It was a quick divorce from a two-month romance. And to be honest, sort of a head-scratcher.
In mid-March, RE/MAX, the 40-year-old, Denver-based national real estate franchise broker announced a unique partnership with Redfin, the tech-focused brokerage that has morphed over the years, from trying to wipe out the Real Estate agent to employing them with discounted commission fees. The partnership gave RE/MAX agents exclusive access to Redfin’s agent referral program — albeit at a discounted rate (25 percent versus 30 percent of the agent’s commission, the standard for referral fees) — in 5,000 U.S. ZIP codes and throughout Canada, where Redfin recently launched its highly navigated home search website.
Ostensibly this was done, RE/MAX leaders claimed, to partner up with an online brokerage.
“Redfin is a good complement to the RE/MAX model, given their online presence and our offline presence,” Kerri Callahan, RE/MAX’s chief financial officer, said to Inman News in March.
Leaders of both companies were crowing about reciprocal revenue potential, but the honeymoon ended on Monday.
Redfin’s launch of a new program that would essentially cut out buyers agents altogether had one unanticipated result: RE/MAX withdrew from its corporate partnership with Redfin.
“Redfin has the utmost respect for RE/MAX as a company, for its agents and leaders. RE/MAX agents who already work as Redfin’s partner agents will continue to be our partners, and RE/MAX agents can continue to enroll in our partner program, but Redfin can now enroll partner agents from other brokerages to serve Redfin.com visitors in the U.S. and Canada,” the company said in a statement.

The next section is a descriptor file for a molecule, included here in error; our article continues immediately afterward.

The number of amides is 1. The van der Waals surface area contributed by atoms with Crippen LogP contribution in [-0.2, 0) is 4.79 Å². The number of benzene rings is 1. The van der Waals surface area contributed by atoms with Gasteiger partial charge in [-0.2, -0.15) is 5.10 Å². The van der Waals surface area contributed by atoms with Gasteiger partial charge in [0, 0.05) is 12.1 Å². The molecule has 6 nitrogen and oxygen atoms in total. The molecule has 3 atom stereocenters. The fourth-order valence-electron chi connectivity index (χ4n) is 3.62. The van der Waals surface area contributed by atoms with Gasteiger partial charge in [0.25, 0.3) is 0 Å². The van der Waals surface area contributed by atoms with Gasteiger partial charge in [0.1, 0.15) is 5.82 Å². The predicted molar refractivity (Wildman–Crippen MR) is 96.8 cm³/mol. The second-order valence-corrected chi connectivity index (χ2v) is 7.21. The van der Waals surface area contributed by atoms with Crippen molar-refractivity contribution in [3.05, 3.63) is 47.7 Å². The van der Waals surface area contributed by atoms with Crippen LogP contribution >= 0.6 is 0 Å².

Why would RE/MAX pull the plug?
Redfin Direct, the new service piloting in Boston, will allow Redfin’s listing customers to get offers direct from unrepresented buyers. Redfin Direct’s goal was to give the seller a competitive offer requiring a 2 percent (total!) commission – 1 percent to the Redfin listing agent and a 1 percent transaction fee. We asked Dallas agents to wax on about this last week.
This would, in effect, wipe out the buyer’s agent to save consumers money. That did not go over well with RE/MAX head honchos, including CEO Adam Contos, who had an apparent change of heart after supporting Redfin Direct just last week.
Monday he said of RD: “That program goes against every value RE/MAX has had for more than 45 years,” Contos said in the letter announcing the end of what would have been a two-year partnership. “I feel very strongly and passionately about that, as does our Board of Directors and my leadership team.”
Redfin said they understood, even though they had been open about the new technology. They basically said they understand the fears of Realtors, as the company also employs “thousands of licensed professionals and believe the vast majority of homebuyers need professional advice, and will happily pay for it.”
But here is the money quote: “We believe in consumer choices; our mission is to redefine real estate in consumers’ favor.”
The big question, then, is at what point will real estate be re-designed in consumer’s favor but without the agent? Here is Redfin’s statement.